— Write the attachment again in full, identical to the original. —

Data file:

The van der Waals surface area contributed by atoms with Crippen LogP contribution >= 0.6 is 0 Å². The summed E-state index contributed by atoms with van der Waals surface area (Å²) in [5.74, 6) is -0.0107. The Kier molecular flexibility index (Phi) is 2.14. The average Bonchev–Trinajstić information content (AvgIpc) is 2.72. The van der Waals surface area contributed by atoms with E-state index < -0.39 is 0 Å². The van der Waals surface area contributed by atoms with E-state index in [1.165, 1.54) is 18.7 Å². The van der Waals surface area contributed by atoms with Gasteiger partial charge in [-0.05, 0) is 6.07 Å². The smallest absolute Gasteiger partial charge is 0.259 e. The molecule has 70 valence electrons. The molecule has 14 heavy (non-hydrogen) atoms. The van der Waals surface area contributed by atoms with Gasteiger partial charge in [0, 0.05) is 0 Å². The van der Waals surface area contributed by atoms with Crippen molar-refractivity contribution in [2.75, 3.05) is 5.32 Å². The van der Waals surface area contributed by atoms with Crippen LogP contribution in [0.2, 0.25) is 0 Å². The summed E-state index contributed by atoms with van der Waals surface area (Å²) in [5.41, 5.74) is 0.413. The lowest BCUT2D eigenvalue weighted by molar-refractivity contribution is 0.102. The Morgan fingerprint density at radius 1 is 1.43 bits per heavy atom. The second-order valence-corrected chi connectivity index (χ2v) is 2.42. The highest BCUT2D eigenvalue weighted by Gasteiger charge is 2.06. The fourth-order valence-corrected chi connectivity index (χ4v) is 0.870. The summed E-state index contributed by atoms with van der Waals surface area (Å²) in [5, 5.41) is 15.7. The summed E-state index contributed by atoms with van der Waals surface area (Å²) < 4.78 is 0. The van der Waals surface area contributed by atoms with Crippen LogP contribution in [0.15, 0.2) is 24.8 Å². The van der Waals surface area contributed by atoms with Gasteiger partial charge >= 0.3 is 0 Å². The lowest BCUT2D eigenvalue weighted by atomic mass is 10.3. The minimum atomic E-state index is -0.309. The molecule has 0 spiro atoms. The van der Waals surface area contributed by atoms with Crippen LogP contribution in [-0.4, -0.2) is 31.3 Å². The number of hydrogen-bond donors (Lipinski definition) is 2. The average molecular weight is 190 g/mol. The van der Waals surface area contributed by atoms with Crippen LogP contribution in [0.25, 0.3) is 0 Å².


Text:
The van der Waals surface area contributed by atoms with Crippen LogP contribution >= 0.6 is 0 Å². The summed E-state index contributed by atoms with van der Waals surface area (Å²) in [5.74, 6) is -0.0107. The Kier molecular flexibility index (Phi) is 2.14. The average Bonchev–Trinajstić information content (AvgIpc) is 2.72. The van der Waals surface area contributed by atoms with E-state index < -0.39 is 0 Å². The van der Waals surface area contributed by atoms with E-state index in [1.165, 1.54) is 18.7 Å². The van der Waals surface area contributed by atoms with Gasteiger partial charge in [-0.05, 0) is 6.07 Å². The smallest absolute Gasteiger partial charge is 0.259 e. The molecule has 70 valence electrons. The molecule has 14 heavy (non-hydrogen) atoms. The van der Waals surface area contributed by atoms with Gasteiger partial charge in [0, 0.05) is 0 Å². The van der Waals surface area contributed by atoms with Crippen molar-refractivity contribution in [2.75, 3.05) is 5.32 Å². The van der Waals surface area contributed by atoms with Crippen LogP contribution in [0.2, 0.25) is 0 Å². The summed E-state index contributed by atoms with van der Waals surface area (Å²) in [5.41, 5.74) is 0.413. The lowest BCUT2D eigenvalue weighted by molar-refractivity contribution is 0.102. The Morgan fingerprint density at radius 1 is 1.43 bits per heavy atom. The second-order valence-corrected chi connectivity index (χ2v) is 2.42. The highest BCUT2D eigenvalue weighted by Gasteiger charge is 2.06. The fourth-order valence-corrected chi connectivity index (χ4v) is 0.870. The summed E-state index contributed by atoms with van der Waals surface area (Å²) in [5, 5.41) is 15.7. The summed E-state index contributed by atoms with van der Waals surface area (Å²) < 4.78 is 0. The van der Waals surface area contributed by atoms with Crippen LogP contribution in [0.15, 0.2) is 24.8 Å². The van der Waals surface area contributed by atoms with Gasteiger partial charge >= 0.3 is 0 Å². The lowest BCUT2D eigenvalue weighted by atomic mass is 10.3. The minimum atomic E-state index is -0.309. The molecule has 0 spiro atoms. The van der Waals surface area contributed by atoms with Crippen LogP contribution in [-0.4, -0.2) is 31.3 Å². The number of hydrogen-bond donors (Lipinski definition) is 2. The average molecular weight is 190 g/mol. The van der Waals surface area contributed by atoms with Crippen LogP contribution in [0.25, 0.3) is 0 Å².